Not all phylogenetic networks are leaf-reconstructible
Unrooted phylogenetic networks are graphs used to represent reticulate evolutionary relationships. Accurately reconstructing such networks is of great relevance for evolutionary biology. It has recently been conjectured that all unrooted phylogenetic networks for at least five taxa can be uniquely reconstructed from their subnetworks obtained by deleting a single taxon. Here, we show that this conjecture is false, by presenting a counter-example for each possible number of taxa that is at least 4. Moreover, we show that the conjecture is still false when restricted to binary networks. This means that, even if we are able to reconstruct the unrooted evolutionary history of each proper subset of some taxon set, this still does not give us enough information to reconstruct their full unrooted evolutionary history.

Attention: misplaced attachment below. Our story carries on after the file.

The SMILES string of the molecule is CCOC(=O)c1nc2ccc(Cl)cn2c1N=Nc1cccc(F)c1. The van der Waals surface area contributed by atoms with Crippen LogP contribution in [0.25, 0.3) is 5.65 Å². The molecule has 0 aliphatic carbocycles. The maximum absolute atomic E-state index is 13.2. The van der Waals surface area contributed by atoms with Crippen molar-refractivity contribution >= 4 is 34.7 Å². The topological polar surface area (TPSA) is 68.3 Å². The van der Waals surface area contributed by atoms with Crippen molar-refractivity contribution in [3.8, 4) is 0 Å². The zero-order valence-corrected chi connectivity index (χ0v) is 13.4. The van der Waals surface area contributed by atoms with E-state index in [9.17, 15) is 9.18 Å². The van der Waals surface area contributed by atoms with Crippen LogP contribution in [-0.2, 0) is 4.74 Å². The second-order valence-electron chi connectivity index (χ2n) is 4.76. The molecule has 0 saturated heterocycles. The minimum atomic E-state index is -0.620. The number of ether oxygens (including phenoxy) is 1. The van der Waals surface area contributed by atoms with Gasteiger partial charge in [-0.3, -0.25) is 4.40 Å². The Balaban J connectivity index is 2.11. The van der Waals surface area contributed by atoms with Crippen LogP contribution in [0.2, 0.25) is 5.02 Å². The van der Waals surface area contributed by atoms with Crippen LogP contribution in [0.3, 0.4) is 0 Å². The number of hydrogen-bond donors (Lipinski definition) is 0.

|Keywords||Graph reconstruction, Phylogenetics, Undirected graphs, Leaf removal, Ulam’s Conjecture, Phylogenetic Networks|
|Journal||Journal of Mathematical Biology|
Erdös, P.L, van Iersel, L.J.J, & Jones, M.E.L. (2019). Not all phylogenetic networks are leaf-reconstructible. Journal of Mathematical Biology, 79, 1623–1638. doi:10.1007/s00285-019-01405-9